As a regulated utility, NorthWestern essentially negotiates the profit margin for large portions of its business in legal proceedings before the PSC, developing rate frameworks designed to give the company fair compensation for its business expenses and provide it with a reasonable profit. However, the way the system is structured, the company earns a return on capital investment in generating plants but merely recovers its costs for market power purchases.
For example, if NorthWestern were to spend $100 million buying market power, its rate structure lets it bill customers to recover those costs. If it were to instead invest the same amount in building a power plant, it would be able to bill for $100 million plus a 6 or 7% margin.
That gives NorthWestern, like regulated utilities across the nation, a financial incentive to own as much in-house generating capacity as it can justify to the PSC.
Overbuilding is also a concern for critics. Market analysis firm S&P Global argued in a report published this month that overly ambitious gas plant development has already pushed other parts of the U.S. into an “electricity glut.”
“Utilities, faced with a steady stream of coal plant retirements and the allure of historically low natural gas prices, have continued to build new gas plants despite flat electricity demand and rapidly falling prices for energy from renewable sources,” S&P analysts wrote.
“That building spree has led to a glut of generation capacity in many regions,” they add. “And it continues today, because natural gas is cheap and because business models and regulatory structures reward many U.S. utilities for building new infrastructure, whether it is economically viable or not.”
“This is a for-profit company that’s trying to come up with a plan that would make them money,” said Mike Scott, a Billings-based Sierra Club staffer who works on energy issues.
“I think this is a play on uncertainty,” he said.
Public commenters expressing those concerns and others tore into both NorthWestern and the regulatory agency at the Dec. 9 meeting.
Sharon Griffin, of Great Falls, criticized the commission and the company for their roles in public controversies around Montana energy policy, including NorthWestern’s unsuccessful push earlier this year for legislation that would have let it purchase an expanded share in Colstrip without regulatory oversight from the PSC. She also cited an episode this fall when the commission initially failed to fully publicize a key decision in a rate case involving NorthWestern — a failure that prompted Commissioner Roger Koopman to accuse Commission Chair Brad Johnson and the agency’s communication director of “putting out false information to the news media.”
That record, Griffin said, makes it hard to trust NorthWestern’s claims about its supply plan — and hard to trust utility commissioners to give the company’s proposals adequate scrutiny.
“I don’t believe you, your board, have the confidence of the people in Montana, and I don’t believe that NorthWestern has the confidence of the people in Montana,” she said.
Brad Stacey, of Plains, said climate change terrifies him and his family to the point that his daughter and her husband aren’t sure it’s responsible to have children on a warming planet. He also said he’s skeptical of NorthWestern’s claim that it needs extra greenhouse gas-producing generation to keep its power supply reliable.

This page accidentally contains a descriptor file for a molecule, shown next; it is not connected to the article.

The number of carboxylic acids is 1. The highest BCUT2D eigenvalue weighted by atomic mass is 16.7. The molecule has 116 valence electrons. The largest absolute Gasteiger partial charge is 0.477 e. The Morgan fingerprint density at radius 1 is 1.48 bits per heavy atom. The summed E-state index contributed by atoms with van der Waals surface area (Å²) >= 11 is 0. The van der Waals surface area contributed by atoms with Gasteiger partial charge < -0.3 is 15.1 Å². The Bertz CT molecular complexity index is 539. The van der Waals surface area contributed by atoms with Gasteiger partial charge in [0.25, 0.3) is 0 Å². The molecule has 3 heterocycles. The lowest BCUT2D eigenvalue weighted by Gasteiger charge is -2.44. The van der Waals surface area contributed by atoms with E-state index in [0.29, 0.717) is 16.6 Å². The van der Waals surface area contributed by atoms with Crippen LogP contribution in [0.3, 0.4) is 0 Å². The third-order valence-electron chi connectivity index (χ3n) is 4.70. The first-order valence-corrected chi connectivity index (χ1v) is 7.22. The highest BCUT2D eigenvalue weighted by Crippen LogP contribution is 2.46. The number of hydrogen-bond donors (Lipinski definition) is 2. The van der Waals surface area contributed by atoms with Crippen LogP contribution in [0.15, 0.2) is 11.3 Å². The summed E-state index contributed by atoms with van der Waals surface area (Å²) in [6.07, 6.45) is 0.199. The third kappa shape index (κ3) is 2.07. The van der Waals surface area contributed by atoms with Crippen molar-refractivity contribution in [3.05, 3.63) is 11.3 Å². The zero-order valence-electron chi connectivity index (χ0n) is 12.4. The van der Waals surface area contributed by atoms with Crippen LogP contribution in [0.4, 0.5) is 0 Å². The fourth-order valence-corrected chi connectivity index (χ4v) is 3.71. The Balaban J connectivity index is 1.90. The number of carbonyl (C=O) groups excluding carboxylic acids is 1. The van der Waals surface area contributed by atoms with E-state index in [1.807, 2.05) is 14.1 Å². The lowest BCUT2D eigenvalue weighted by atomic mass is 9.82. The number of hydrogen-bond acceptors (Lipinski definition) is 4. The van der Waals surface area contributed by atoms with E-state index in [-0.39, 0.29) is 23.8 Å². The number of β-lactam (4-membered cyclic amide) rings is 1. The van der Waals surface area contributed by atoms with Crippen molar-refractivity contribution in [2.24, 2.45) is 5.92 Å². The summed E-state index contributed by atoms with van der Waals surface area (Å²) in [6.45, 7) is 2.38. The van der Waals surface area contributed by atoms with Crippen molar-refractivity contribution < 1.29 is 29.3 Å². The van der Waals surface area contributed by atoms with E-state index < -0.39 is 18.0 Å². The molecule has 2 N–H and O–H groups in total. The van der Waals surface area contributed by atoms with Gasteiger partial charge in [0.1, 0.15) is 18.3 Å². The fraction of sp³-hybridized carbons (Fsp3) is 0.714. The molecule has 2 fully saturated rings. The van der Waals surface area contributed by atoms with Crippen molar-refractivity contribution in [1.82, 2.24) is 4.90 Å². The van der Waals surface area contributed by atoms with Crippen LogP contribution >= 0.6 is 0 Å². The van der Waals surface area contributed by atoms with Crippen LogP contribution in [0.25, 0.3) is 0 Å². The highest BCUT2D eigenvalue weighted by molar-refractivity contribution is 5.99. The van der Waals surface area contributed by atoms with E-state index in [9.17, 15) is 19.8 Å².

“If that is the only way we can operate while saving the planet,” he said. “I would rather have the blackouts.”
“We need to act. We don’t have time,” said Diana Hammer, of Helena.
The Public Service Commission plans a few more listening sessions on the NorthWestern supply plan before the Jan. 6 public comment deadline: Dec. 30 in Bozeman, Jan. 2 in Billings, and Jan. 3 in Lewistown. Utility commissioners will then issue formal feedback as the company moves forward with concrete proposals in the new year.
NorthWestern has said it will solicit proposals for 280 megawatts of “dispatchable capacity” in January. Despite its statistical model’s preference for gas generation, the company insists in a release that it’s open to pitches involving any combination of “generation, storage and demand-side products.”
The utility has also signaled it will file a formal application for PSC approval of its Colstrip purchase in late January or early February, a submission that will trigger a monthslong regulatory process. That process, which is likely to involve its own share of heated hearings, will give Public Service Commissioners and the public another chance to weigh the costs and benefits of the utility’s expanded stake in coal.
Beyond that, the future of coal and gas in NorthWestern’s generating portfolio is hard to gauge. The gas-powered Dave Gates Generating Station, which opened in 2011, was financed assuming a 30-year lifespan, according to PSC filings.
NorthWestern’s Colstrip Unit 4 co-owners — Puget Sound, Portland General Electric, Avista, and PacifiCorp — are subject to anti-coal legislation in Oregon and Washington and plan to exit Colstrip between 2025 and 2034. It isn’t clear whether NorthWestern could or would keep Unit 4 in operation as a solo act, perhaps picking up the remaining ownership stakes in deals similar to its arrangement with Puget Sound.
Regardless, to the inevitable frustration of Montanans who want the state’s primary energy provider to take an aggressive stand against climate change, NorthWestern’s company line remains that its existing share of Unit 4 is a necessary asset that “continues to provide value to NorthWestern’s resource portfolio throughout the 20-year planning horizon.”
NorthWestern’s power plan is built around a doomsday scenario: a frigid, still evening amid a days-long winter cold snap when its grid hits a breaking point trying to keep Montanans in electric heat. The company’s critics forecast a different doomsday: hot, smoky summers with dry streams and stunted crops.
As they weigh those competing concerns, Public Service Commissioners will continue to feel the heat.
Story edited by Brad Tyer.